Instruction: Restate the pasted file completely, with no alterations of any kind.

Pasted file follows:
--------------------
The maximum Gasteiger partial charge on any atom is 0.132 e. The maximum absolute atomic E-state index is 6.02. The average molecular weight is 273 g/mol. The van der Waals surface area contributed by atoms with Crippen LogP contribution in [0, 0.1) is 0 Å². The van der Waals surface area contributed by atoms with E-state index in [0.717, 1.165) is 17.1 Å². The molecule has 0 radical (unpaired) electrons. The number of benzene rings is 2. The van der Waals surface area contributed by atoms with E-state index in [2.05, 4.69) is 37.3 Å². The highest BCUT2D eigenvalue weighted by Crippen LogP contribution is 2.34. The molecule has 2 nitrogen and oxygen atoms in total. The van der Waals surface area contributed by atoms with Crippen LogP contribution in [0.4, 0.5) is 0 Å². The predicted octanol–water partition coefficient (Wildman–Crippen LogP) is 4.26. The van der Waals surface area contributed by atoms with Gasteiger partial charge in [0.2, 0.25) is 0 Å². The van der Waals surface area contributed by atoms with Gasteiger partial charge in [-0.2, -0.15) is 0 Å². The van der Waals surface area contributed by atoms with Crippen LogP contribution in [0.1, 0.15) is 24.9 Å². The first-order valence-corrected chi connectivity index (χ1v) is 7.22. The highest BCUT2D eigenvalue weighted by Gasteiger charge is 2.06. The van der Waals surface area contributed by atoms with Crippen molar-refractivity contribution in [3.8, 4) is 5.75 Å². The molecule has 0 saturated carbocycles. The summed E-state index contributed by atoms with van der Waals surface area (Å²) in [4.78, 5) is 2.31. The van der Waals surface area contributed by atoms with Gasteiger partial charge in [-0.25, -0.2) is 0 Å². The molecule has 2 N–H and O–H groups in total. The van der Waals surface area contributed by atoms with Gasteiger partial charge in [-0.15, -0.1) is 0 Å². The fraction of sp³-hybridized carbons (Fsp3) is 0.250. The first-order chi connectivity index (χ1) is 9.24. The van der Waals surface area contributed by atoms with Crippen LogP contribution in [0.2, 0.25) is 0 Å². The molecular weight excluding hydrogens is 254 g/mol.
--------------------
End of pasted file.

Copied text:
The maximum Gasteiger partial charge on any atom is 0.132 e. The maximum absolute atomic E-state index is 6.02. The average molecular weight is 273 g/mol. The van der Waals surface area contributed by atoms with Crippen LogP contribution in [0, 0.1) is 0 Å². The van der Waals surface area contributed by atoms with E-state index in [0.717, 1.165) is 17.1 Å². The molecule has 0 radical (unpaired) electrons. The number of benzene rings is 2. The van der Waals surface area contributed by atoms with E-state index in [2.05, 4.69) is 37.3 Å². The highest BCUT2D eigenvalue weighted by Crippen LogP contribution is 2.34. The molecule has 2 nitrogen and oxygen atoms in total. The van der Waals surface area contributed by atoms with Crippen LogP contribution in [0.4, 0.5) is 0 Å². The predicted octanol–water partition coefficient (Wildman–Crippen LogP) is 4.26. The van der Waals surface area contributed by atoms with Gasteiger partial charge in [0.2, 0.25) is 0 Å². The van der Waals surface area contributed by atoms with Gasteiger partial charge in [-0.2, -0.15) is 0 Å². The van der Waals surface area contributed by atoms with Crippen LogP contribution in [0.1, 0.15) is 24.9 Å². The first-order valence-corrected chi connectivity index (χ1v) is 7.22. The highest BCUT2D eigenvalue weighted by Gasteiger charge is 2.06. The van der Waals surface area contributed by atoms with Crippen molar-refractivity contribution in [3.8, 4) is 5.75 Å². The molecule has 0 saturated carbocycles. The summed E-state index contributed by atoms with van der Waals surface area (Å²) in [4.78, 5) is 2.31. The van der Waals surface area contributed by atoms with Gasteiger partial charge in [-0.25, -0.2) is 0 Å². The molecule has 2 N–H and O–H groups in total. The van der Waals surface area contributed by atoms with Gasteiger partial charge in [-0.15, -0.1) is 0 Å². The fraction of sp³-hybridized carbons (Fsp3) is 0.250. The first-order chi connectivity index (χ1) is 9.24. The van der Waals surface area contributed by atoms with Crippen LogP contribution in [0.2, 0.25) is 0 Å². The molecular weight excluding hydrogens is 254 g/mol.